How to identify quality leads

It can difficult to know which leads from your website are worth your time, and which maybe aren’t (for the time being at least). It may seem counter-productive to prioritise some leads over others, but in order to convert leads into customers, it’s better to focus on quality leads where you’re more likely to be able to continue building strong relationships and generate business.

Some leads are more sales ready than others - this is what you need to focus on in terms of quality and whether or not you, your colleagues or your sales team should start to reach out to these leads. Leads which are less sales ready, should be nurtured until they’re in the decision stage and are looking to make a purchase; naturally you’ll be more able to convert these leads into customers compared with those who are not ready to make a purchase decision yet.

In order to generate more leads, consider inbound marketing. Inbound marketing is a powerful marketing method and helps to ensure leads you generate are of a high quality. By utilising and creating high quality, relevant content for potential customers as part of an inbound strategy, your website is in a stronger position to generate high quality leads.

By creating helpful content that’s well optimised and distributed you’re able to attract new people to your website - you can then work to convert these visitors into leads using intelligent offers and data capture. After you’ve done all this though, how can you tell identify which leads are ‘quality’ and which aren’t?

What is lead quality?

Lead quality generally depends on the amount of data you hold about a lead. A quality lead should never consist of only one single piece of data such as just having an email address, as this doesn’t allow you to understand how interested someone is in your products or services, or how likely they are to become a customer.

Lead quality should be based on a host of information about a potential customer - name, email, telephone number, job title, company name and so much more. Often, you can acquire this information through your website, using optimised forms, strong call-to-actions, plus interesting content. For example, try offering a relevant yet helpful guide or ebook to website visitors, in return for additional information about them. After all, you can’t expect people to give you something for nothing.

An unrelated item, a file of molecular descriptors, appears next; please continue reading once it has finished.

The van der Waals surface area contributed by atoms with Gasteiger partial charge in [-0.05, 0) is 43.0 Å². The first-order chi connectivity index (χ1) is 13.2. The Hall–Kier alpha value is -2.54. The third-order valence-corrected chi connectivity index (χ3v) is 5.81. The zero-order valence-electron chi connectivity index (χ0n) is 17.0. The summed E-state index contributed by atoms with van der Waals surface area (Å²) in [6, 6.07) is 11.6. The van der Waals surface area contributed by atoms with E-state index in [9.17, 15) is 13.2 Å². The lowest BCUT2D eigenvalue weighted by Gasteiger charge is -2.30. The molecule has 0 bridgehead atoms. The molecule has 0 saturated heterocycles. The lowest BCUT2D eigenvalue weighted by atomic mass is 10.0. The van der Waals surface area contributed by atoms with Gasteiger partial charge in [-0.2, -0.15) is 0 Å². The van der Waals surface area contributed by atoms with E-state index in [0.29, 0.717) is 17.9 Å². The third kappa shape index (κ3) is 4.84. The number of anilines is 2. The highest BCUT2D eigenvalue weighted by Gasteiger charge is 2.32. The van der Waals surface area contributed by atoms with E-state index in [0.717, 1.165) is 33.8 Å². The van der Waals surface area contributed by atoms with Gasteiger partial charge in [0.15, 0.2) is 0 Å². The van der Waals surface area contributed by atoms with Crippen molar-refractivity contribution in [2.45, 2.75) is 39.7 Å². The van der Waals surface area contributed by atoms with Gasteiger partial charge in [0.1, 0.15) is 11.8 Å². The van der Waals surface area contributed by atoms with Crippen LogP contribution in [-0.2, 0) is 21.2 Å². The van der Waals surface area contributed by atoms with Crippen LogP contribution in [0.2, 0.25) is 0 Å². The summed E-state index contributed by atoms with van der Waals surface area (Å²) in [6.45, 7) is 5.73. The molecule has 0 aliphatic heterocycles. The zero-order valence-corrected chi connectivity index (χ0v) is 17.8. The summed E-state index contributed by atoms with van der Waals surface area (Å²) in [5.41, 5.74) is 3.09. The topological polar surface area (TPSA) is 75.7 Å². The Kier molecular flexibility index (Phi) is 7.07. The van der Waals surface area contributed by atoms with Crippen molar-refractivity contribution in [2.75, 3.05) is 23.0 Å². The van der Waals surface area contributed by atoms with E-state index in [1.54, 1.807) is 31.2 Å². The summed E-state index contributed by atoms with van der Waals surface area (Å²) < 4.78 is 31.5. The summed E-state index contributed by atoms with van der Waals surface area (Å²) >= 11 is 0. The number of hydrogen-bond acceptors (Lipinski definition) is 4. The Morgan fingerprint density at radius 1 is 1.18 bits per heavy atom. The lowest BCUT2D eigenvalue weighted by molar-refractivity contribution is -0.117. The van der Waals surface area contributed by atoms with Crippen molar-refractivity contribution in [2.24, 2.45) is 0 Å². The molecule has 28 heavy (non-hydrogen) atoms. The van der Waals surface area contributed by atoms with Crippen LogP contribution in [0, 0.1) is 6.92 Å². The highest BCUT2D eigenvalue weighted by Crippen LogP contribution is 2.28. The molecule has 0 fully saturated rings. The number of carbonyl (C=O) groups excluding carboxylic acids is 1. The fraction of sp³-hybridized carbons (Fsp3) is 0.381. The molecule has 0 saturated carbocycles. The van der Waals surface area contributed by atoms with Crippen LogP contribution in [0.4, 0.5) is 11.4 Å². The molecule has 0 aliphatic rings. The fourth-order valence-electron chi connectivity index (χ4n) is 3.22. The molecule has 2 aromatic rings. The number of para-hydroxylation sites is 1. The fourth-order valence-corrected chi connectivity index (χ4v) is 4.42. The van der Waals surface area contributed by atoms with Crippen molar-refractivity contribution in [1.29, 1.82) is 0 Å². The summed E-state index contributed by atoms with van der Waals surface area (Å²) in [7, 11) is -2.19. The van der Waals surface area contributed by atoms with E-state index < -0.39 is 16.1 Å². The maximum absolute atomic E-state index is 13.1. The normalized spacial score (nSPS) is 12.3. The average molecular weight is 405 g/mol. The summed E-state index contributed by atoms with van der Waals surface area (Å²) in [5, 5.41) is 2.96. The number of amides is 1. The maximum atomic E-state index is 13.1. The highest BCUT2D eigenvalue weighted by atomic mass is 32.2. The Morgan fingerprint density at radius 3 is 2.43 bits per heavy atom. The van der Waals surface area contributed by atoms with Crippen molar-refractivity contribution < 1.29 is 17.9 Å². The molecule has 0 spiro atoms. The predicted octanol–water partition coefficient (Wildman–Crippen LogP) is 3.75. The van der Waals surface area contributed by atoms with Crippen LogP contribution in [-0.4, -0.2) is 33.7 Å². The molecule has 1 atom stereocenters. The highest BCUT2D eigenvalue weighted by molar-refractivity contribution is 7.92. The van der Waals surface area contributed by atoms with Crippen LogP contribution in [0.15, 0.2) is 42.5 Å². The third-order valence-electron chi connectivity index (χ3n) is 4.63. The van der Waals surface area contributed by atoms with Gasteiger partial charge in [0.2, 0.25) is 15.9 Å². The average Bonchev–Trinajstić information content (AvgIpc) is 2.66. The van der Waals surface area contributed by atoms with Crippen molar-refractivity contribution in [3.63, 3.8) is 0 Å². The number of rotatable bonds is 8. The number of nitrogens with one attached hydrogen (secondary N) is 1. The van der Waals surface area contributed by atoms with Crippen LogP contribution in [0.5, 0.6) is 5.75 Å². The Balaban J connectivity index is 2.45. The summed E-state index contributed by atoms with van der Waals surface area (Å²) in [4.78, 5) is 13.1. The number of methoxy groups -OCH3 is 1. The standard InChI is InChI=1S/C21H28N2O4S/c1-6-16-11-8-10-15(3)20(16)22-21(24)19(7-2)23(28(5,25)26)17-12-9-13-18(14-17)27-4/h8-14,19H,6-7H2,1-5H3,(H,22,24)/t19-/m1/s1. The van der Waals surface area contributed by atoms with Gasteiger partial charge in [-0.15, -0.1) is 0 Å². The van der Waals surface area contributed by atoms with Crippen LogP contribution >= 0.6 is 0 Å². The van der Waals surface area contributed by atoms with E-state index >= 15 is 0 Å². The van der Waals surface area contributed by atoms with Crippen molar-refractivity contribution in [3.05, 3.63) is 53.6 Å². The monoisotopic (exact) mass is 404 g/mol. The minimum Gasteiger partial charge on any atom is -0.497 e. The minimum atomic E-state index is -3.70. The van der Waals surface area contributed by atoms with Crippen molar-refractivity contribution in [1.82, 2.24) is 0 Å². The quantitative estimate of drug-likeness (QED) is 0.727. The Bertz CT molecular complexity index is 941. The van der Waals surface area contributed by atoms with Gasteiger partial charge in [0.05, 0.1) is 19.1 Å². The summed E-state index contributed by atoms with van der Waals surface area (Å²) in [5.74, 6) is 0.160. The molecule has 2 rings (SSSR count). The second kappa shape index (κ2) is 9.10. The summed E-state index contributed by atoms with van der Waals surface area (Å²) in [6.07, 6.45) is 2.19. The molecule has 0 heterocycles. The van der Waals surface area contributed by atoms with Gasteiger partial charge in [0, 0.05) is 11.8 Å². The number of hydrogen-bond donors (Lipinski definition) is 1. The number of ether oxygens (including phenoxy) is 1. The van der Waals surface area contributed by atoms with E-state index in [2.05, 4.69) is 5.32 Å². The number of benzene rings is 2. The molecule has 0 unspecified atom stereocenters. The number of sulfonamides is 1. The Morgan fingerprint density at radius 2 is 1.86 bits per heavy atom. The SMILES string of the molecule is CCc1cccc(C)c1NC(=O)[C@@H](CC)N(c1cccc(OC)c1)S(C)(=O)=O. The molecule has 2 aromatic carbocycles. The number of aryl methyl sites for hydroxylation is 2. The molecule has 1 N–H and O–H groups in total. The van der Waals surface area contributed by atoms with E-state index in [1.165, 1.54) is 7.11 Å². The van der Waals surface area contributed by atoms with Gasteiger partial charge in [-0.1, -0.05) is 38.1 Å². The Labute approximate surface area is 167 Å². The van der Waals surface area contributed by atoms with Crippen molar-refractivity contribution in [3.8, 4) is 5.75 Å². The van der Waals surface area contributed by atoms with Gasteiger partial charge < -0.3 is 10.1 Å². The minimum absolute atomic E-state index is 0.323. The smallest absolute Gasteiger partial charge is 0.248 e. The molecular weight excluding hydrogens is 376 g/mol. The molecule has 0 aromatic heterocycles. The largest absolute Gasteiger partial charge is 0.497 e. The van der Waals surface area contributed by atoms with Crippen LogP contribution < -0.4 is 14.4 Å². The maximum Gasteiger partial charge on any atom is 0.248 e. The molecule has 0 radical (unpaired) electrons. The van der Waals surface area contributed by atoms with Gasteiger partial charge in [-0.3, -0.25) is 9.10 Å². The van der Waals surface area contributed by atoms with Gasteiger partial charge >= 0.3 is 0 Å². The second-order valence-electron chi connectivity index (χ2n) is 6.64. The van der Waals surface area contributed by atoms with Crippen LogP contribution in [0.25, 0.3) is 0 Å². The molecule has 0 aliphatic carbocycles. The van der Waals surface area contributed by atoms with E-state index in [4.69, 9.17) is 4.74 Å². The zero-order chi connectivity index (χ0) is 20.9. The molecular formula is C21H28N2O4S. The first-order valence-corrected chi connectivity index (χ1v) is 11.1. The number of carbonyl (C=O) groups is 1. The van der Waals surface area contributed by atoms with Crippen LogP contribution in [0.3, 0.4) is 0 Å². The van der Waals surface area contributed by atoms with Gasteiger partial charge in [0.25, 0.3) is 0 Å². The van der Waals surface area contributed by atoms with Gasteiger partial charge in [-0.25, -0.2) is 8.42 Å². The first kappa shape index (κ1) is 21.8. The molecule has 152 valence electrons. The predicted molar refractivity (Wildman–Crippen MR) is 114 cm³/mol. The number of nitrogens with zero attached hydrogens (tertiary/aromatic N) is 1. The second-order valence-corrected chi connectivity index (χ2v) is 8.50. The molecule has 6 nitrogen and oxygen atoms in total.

As well as this explicit data that someone has submitted via forms or data capture opportunities on your website, you should also aim to collect implicit data. This detail signals whether or not they could be considered a quality lead, and whether they might be open to being contacted by a member of your sales team. Consider what website pages they visited. Have they engaged with your business on social media? Which content types did they download from your website?

All of this information can help you understand more about your leads and whether or not they offer a quality opportunity for your business - and therefore impacting on the quality of the lead.

How to identify a quality lead?

Data collected from forms or behaviour and activity combined, allows you to judge whether or not someone is interested in your products and is likely to make a purchase decision soon. Ideally, you should hold this data within an intelligent CRM system to allow you to keep track of the information your website is collecting from visitors.

The information collated here may make a lead more or less significant to your business. For instance, if your business is more likely to convert a B2C sale over a B2B sale, you should identify this within the data you collect and act on it accordingly. This is why you should consider scoring your leads - the higher a lead, the higher their ‘quality’ or significance to your business. Of course in this situation you would score a B2C lead higher than a B2B lead, making those more likely to convert a higher priority.

Once you’ve identified which leads have enough data to understand their level of quality, you can start making decisions about who you should and shouldn’t reach out to. Sending only the B2C leads over to your sales team ensures they have conversations with relevant leads who are ready to make a purchase decision - as well as focussing on leads which will offer your business a higher level of return. 

Remember, when it comes to leads - there actually isn’t such a thing as a bad one. Admittedly, some visitors to your website may enter incorrect information meaning leads can’t be encouraging them to become a customer - unless they return and submit more. However, some leads may not be ready to make a purchase decision but are likely to in the future so don’t discount anyone.

If you’re having difficulty identifying which of your website visitors are quality leads, get in touch with our team. Through inbound marketing, we’ll be able to help you attract new visitors to your website, increase leads and encourage these leads through the buyer journey to become a customer. Or, download our free ebook all about lead generation - just click the button below. 

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Tags: Inbound Marketing

Posted by Frankie Boyle
on September 8, 2017